In what is becoming a tradition, my reading group once again voted for our favourites from our 2020 schedule. Given many of us like hearing about what other reading groups do, I’m sharing the results as I did last year.
First, though, here is what we read in the order we read them (with links on titles to my reviews):
- Charlotte Wood, The weekend: novel, Australian author
- Carmel Bird, Field of poppies: novel, Australian author
- Rick Morton, One hundred years of dirt: memoir Australian author
- Melissa Lucashenko, Too much lip: novel, Indigenous Australian author
- Favel Parrett, There was still love: novel, Australian author
- Richard Powers, The overstory: novel, American author (the month my mother died, so I did not read)
- Chris Flynn, Mammoth: novel, Australian author
- Griffith Review 68: Getting on: literary journal, Australian
- Balli Kaur Jaswal, Erotic stories for Punjabi widows: novel, Singaporean author
- Julia Baird, Phosphorescence: non-fiction, Australian author
- Anna Goldsworthy, Melting moments: debut novel, Australian author
I really don’t know what came over us this year, as this is way less diverse than we our usual schedule. Almost all are Australian; all but three are novels; there’s not one translated novel; there’s no classic and indeed all were published in 2017 or later. Fortunately, the first half of next year will see us reading a much greater variety, which is good. Our focus always has been Australian – with a special interest in women – but it was never meant to be quite so narrow as this year.
The winners …
All twelve of our currently active members voted. We had to name our three favourite works, which resulted in 36 votes being cast. No weighting was given to one over another in those three, even where some members did rank their choices. Unlike the last couple of years which saw the the favourite books bunched quite closely to each other, there was a runaway favourite this year:
- Too much lip, by Melissa Lucashenko (10 votes)
- Overstory, by Richard Powers; and Griffith Review 68: Getting on (5 votes each)
- One hundred years of dirt, by Rick Morton, Mammoth, by Chris Flynn, and Phosphorescence, by Julia Baird (3 votes each)
I love that Lucashenko’s book was so enjoyed and appreciated (partly because it was one of my recommendations!) It’s interesting that all three of the non-novels on our list featured among our favourites. What does that say about us, or about this year, or about our time of life? Anything? Nothing? Last year, four books (as against 6 this year) made our top three positions, and all were novels by men!
Every book but one received at least one vote, and that one, Anna Goldsworthy’s Melting moments, got an honourable mention (ie, a sneaky extra vote!) from one member.
Of course, this is not a scientific survey (and it’s a very small survey). Votes were all given equal weight, even where people indicated an order of preference, and not everyone read every book, so different people voted from different “pools”.
Selected comments (accompanying the votes)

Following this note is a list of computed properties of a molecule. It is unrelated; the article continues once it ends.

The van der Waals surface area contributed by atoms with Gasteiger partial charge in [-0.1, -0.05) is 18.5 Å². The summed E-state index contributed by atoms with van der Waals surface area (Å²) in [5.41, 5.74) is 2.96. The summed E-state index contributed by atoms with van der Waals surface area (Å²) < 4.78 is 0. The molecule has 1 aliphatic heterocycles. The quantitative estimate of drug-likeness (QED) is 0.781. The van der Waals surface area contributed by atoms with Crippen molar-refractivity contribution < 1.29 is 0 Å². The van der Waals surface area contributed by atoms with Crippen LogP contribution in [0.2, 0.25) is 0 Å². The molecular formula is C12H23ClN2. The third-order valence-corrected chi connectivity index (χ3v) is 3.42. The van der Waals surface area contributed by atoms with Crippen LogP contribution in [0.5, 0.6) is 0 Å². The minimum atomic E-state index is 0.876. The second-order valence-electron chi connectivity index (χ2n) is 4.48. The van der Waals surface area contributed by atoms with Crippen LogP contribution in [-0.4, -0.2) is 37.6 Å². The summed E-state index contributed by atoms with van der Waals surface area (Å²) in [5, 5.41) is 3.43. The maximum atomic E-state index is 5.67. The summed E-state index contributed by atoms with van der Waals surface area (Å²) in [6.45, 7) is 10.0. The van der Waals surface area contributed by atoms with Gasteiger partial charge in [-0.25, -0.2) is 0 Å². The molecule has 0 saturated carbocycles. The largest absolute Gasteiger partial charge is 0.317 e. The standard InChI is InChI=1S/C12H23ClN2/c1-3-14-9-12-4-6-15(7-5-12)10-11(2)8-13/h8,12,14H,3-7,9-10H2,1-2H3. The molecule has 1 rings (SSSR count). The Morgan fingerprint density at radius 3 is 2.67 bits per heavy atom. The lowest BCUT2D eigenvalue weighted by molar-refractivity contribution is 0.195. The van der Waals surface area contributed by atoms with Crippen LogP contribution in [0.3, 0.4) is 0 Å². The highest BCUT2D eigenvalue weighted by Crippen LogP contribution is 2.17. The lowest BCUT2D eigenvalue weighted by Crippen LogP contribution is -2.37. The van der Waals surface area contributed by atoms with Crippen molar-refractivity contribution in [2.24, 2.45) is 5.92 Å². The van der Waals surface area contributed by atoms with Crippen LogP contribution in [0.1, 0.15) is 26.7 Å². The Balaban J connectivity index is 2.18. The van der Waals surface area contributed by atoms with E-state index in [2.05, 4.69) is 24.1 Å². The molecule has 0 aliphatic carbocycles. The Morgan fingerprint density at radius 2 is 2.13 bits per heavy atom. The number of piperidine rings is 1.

- Too much lip: Commenters used words like “engaging” and “authentic” next to “flawed characters”. Several also commented on the humour, and the originality and freshness of its writing and story-telling.
- Overstory: Most commented on what they learnt about trees, nature, and wildlife activists. One wrote that in this pandemic year, it pulled her into “trees and nature … at a time when I particularly needed to be there”.
- Griffith Review 68: Getting on: It’s not surprising that a group of women who are “getting on” liked this read. Commenters said things like “essential reading”, “eye-opening” and “thoughtful ideas on a depressing subject”.
One hundred years of dirt: Commenters appreciated Morton’s “heart-rending” honesty about his family’s challenges, and his “tribute to his mum”.
Mammoth: Commenters loved that it’s “quirky”, “original”, or, as one member said, “a real work of imaginative and stimulating writing”.
Phosphorescence: One member, in particular, “adored” it, calling it “a thought-provoking and thoughtful reflection on life, friendship, children, getting old, nature… a book to keep dipping into” while another said, simply, that “Julia helped me find some truths.”
But wait, there’s more!
As last year, some members of my group named other (ie non bookgroup) favourite reads of the year, and I share them with you (with links to my reviews for those I’ve read):
- Robbie Arnott’s Flame
- Thea Astley’s An item from the late news (my review)
- Elisabeth Tova Bailey’s The sound of a wild snail eating
- John Clanchy’s In whom we trust (my review)
- Jeanine Cummins’ American dirt
- Trent Dalton’s All our shimmering skies
- Bernadine Evaristo’s Girl woman other (scheduled for 2021)
- Robert Galbraith’s Troubled blood
- Vicki Hastrich’s Night fishing
- Christy Lefteri’s The beekeeper of Aleppo
- David Mitchell’s Utopia Avenue
- Sharon Pincott’s Elephant tracks
- Lucy Treloar’s Wolfe Island
- Edith Wharton’s The custom of the country (read, and loved, but long before blogging)
- Tara June Winch’s The yield (my review)
If you are in a reading group – face-to-face or online – would you care to share your 2020 highlights?
And whether you do or not, here’s to you all for the best sort of Christmas you can muster this year. Hope you can make it a good one. Now’s the time to make good stories of our lives if we possibly can. Look forward to catching you on the other side!